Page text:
Gray divorce is on the rise in the United States. A greater percentage of couples in their 50s and older are splitting up – sometimes after decades of marriage. The dissolution of such long-standing unions can create shockwaves, including in their adult children.
The divorce rate has tripled among those 65 and older over the last 20 years, according to the Pew Research Center. The divorce rate in the younger 25- to 39-year-olds demographic has dropped 21% during the same time (overall more divorces happen during these years).
Divorce in later years does have nuances not found in younger couples who split. Finances are often more complicated because these couples have had more time to accumulate assets. Deciding what is marital vs. separate property can be complex. From dividing retirement accounts to determining who stays in the home, there are many details to resolve. Children who are grown and out of the house are often an afterthought.
Divorce’s Impact on Older Children
The children of gray divorce might have a family of their own, but their parents’ split can still leave them questioning their own childhood. No matter their age, a child may still need to process feelings of hurt, sadness, loss, and anger. They may even begin to question their own marital relationship.
Adult children might pepper their parents with a multitude of questions:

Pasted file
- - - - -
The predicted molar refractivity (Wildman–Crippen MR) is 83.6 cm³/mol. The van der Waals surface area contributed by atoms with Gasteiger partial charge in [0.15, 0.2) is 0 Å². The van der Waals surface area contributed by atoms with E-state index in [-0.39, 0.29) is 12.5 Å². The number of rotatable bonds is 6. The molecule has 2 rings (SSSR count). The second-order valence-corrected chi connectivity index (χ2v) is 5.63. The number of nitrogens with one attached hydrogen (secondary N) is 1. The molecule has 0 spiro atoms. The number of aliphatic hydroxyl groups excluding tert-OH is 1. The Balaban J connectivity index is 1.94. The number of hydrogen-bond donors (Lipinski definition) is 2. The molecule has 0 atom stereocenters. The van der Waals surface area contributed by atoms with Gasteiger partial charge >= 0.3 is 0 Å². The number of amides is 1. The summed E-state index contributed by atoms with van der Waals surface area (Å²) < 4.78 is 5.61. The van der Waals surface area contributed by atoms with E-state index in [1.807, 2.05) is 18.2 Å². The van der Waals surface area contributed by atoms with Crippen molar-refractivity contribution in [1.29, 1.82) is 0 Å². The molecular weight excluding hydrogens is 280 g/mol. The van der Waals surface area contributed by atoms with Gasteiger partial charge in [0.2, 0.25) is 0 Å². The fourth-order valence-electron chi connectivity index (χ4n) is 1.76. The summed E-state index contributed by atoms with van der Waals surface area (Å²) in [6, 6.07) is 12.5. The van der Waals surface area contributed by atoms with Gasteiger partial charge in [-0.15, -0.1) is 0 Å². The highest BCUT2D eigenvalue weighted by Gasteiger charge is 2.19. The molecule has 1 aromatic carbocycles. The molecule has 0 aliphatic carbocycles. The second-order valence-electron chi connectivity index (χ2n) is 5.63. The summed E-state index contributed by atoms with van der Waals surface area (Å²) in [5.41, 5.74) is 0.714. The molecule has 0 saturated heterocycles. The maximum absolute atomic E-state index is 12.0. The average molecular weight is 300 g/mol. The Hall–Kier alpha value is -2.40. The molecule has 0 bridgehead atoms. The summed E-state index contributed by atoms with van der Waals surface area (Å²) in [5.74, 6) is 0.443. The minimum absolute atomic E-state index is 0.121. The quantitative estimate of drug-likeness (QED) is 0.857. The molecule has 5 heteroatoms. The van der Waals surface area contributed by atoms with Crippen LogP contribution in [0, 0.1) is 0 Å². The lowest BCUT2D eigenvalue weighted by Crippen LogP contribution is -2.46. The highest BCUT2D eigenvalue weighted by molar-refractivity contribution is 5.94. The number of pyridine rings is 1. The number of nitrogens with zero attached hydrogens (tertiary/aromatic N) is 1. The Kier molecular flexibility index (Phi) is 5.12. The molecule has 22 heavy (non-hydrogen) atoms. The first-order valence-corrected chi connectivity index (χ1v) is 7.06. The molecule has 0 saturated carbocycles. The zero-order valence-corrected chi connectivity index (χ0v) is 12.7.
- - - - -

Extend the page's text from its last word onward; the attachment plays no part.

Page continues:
- Did they only stay together to raise the kids?
- When did they stop loving each other?
- Were they ever happy together?
- Do they have a new romantic partner?
- Will they sell the childhood home?
- What do I tell my children?
- How will we celebrate holidays?
- What will happen to my childhood memorabilia?
Other concerns can be whether one of the parents will move in or require their financial support. College-age children may wonder whether their parents will stay fund their education.
Divorcing Parents Can Help Their Adult Children
Older married couples choose to end their union for a variety of reasons. Sometimes, they simply grow apart. Maybe they believe they have life goals they can only accomplish on their own. Whatever the motivation, how parents handle themselves during the divorce process influences how their children will react.
The following strategies can help adult children cope with divorce:
- The children should be told together, in person, by both parents whenever possible. Texting is a popular communication but inappropriate for this type of announcement.
- Ensure them that they are loved by both parents and the split isn’t their fault.
- Don’t badmouth or blame each other.
- Adult children are mature but don’t overshare intimate details.
- Don’t put children in the middle or ask them to referee conflicts.
- Children shouldn’t be used as quasi-therapists.
- Get along with your ex.
Children of all ages will need time to process their feelings. The divorce is in many regards a loss for them, too. Give them the space they need to grieve and find a new normal.
Compassionate Legal Counsel for Your New Jersey Divorce
Legal prowess is important but not the only skill that makes a truly effective divorce lawyer. At Lane & Lane, LLC, we listen to our clients. We ask questions to understand their goals, fears, and hopes. We thoroughly answer their questions.
We know divorce is difficult for all members of the family. As a client, you can have confidence that you will receive insightful, caring, and strategic legal representation. Whether your marriage lasted 4 or 40 years, our 60 years of combined experience in divorce and family law can help you navigate each step and process in your divorce.
Call (908) 259-6673 to schedule a consultation. You can also reach out through our online form. Initial consultations are free.